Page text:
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Can Babies Drink Juice? Here's When to Start

A woman giving a baby in a highchair a sip of juice.

Navigating the complexities of infant dietary requirements and restrictions can be challenging, especially for new parents who may not know everything they need to when it comes to feeling their babies anything besides formula or milk. For example, juice has been a widely accepted drink for young babies and toddlers for a long time. However, medical professionals have realized that giving your little one juice before a certain age can lead to legitimate problems, especially if you give it to them regularly.

Below, our team of passionate parenting experts from 123 Baby Box will explore the essential information parents should understand about when and how to give their babies juice. Please continue to learn about these critical details, and also consider browsing our wide selection of other fantastic parenting resources. 

Related: When Can Babies Have Water?

What to Know About Fruit Juice for Babies

For decades, medical professionals believed that apple juice was a great first drink for babies to try when they could safely move beyond essential milk and formula. However, the introduction of sugary juices at such a young age managed to cause an early introduction to sugar addictions in children. Many experts also noted concerns over increased obesity rates in young children, along with tooth decay prompted by the introduction of sugary drinks.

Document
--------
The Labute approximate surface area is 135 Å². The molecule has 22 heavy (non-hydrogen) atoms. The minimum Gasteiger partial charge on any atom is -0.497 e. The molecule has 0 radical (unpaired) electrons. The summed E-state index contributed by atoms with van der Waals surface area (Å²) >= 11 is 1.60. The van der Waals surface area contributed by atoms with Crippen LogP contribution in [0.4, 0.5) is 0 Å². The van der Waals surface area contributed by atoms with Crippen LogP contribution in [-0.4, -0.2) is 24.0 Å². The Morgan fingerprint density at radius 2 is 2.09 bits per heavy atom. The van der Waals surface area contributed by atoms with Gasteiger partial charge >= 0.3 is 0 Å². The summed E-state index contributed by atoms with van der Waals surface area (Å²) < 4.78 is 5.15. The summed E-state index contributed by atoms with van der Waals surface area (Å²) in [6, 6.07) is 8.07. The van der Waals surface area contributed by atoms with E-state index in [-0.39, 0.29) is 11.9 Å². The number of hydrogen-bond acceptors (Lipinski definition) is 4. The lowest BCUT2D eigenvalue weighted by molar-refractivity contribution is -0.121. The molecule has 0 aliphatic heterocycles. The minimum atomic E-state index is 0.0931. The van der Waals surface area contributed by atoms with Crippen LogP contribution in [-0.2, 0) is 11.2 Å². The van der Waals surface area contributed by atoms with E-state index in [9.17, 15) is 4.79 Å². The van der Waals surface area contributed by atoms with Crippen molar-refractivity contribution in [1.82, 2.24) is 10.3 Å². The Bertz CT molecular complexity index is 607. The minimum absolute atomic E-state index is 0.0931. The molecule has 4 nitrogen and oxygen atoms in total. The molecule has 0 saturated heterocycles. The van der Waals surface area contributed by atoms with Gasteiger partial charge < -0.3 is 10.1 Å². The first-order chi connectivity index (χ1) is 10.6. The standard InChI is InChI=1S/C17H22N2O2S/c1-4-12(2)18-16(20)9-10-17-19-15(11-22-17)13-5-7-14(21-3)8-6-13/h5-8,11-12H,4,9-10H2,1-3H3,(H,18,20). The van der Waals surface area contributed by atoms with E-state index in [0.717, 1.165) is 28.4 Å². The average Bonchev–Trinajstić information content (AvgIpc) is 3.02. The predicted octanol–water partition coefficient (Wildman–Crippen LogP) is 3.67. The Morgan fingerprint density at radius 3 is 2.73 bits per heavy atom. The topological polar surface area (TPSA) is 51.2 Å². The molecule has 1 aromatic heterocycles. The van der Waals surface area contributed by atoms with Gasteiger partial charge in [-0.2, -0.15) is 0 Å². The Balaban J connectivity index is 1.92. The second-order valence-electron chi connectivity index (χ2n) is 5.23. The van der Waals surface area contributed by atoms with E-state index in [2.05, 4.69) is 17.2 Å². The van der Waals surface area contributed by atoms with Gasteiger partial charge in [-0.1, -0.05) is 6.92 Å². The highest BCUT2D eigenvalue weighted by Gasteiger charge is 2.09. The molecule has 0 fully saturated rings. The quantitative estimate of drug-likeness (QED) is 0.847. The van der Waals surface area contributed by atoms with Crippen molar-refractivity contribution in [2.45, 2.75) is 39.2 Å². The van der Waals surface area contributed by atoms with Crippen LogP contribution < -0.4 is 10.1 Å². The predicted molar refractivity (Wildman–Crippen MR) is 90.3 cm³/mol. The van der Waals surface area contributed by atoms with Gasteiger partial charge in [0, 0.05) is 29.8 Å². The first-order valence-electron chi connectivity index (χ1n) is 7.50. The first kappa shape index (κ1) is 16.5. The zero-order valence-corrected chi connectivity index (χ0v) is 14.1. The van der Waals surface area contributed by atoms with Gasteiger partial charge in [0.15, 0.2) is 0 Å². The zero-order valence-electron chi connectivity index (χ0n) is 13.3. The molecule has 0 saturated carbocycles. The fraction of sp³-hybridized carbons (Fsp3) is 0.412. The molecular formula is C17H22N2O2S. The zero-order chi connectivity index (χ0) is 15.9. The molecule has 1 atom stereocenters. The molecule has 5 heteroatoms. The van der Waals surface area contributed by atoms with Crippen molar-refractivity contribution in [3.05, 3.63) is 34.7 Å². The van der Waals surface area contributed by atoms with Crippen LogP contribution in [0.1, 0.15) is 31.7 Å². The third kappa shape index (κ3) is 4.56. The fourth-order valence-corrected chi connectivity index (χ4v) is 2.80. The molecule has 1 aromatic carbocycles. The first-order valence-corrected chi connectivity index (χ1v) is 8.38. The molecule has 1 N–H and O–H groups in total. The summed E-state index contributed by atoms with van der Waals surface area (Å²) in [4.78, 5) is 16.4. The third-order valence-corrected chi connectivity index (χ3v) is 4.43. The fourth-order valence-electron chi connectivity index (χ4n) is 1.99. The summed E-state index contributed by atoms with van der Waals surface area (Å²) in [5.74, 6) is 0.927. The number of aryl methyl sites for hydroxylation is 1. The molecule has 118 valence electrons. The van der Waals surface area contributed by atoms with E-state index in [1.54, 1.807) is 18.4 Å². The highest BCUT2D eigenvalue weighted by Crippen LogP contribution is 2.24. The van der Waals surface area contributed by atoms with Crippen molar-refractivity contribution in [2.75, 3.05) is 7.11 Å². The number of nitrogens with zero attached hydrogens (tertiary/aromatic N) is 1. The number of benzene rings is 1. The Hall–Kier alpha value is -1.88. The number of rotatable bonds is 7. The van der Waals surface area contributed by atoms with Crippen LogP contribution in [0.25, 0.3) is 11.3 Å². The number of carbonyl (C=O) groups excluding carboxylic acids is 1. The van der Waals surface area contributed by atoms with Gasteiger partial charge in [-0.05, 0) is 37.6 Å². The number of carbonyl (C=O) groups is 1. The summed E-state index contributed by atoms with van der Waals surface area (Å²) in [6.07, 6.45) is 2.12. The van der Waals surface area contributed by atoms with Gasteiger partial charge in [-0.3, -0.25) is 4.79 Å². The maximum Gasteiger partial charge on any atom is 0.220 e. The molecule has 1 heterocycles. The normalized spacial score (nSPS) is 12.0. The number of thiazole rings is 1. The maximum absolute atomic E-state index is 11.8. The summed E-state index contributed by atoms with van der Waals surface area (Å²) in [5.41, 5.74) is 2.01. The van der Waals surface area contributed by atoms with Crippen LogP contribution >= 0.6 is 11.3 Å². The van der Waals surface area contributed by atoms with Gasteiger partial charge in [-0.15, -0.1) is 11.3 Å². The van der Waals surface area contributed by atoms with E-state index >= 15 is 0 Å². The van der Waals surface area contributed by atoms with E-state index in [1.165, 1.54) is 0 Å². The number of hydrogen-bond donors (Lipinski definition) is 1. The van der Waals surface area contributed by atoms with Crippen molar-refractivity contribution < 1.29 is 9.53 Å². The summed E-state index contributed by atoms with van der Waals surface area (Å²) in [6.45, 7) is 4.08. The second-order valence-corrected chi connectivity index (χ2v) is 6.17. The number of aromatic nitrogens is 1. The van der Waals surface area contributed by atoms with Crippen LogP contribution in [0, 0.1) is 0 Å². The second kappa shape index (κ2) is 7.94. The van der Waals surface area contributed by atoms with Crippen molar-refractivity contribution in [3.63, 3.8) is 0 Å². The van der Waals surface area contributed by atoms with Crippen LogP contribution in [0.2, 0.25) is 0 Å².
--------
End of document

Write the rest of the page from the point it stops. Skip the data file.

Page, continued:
While some companies may tout the healthy nature of juice, the truth is that the pulp and other most nutritious parts of fruits are removed during juice production, essentially leaving behind just sugar and water. Because of this, juice isn’t nearly as healthy for children as people once believed, and experts agree that babies are better off without juice during their early days. 

When Can Babies Drink Juice?

 

A chocolate cupcake with a “1” shaped candle and a toddler in the background.

According to medical experts at the American Academy of Pediatrics (AAP), babies should only drink breast milk or formula during their first six months. However, it’s even better if they can be breastfed for an entire year. After six months, babies can start having small amounts of water alongside their milk and formula. Beyond that, parents should wait until after their baby is at least one year old before attempting to give them any juice unless a doctor recommends it to help relieve issues related to constipation.

After their first birthday, patients can start giving their babies small amounts of juice as a special treat, but only on occasion. It’s best to avoid thinking of juice as a daily beverage for babies, and you definitely shouldn’t give it to them multiple times throughout the day.

Medical professionals recommend the following amounts if you do intend to give your child any juice;

  • 1 to 3 years old: 4oz per day
  • 4 to 6 years old: 4 to 6oz per day
  • 7-year-olds and older children: 8oz per day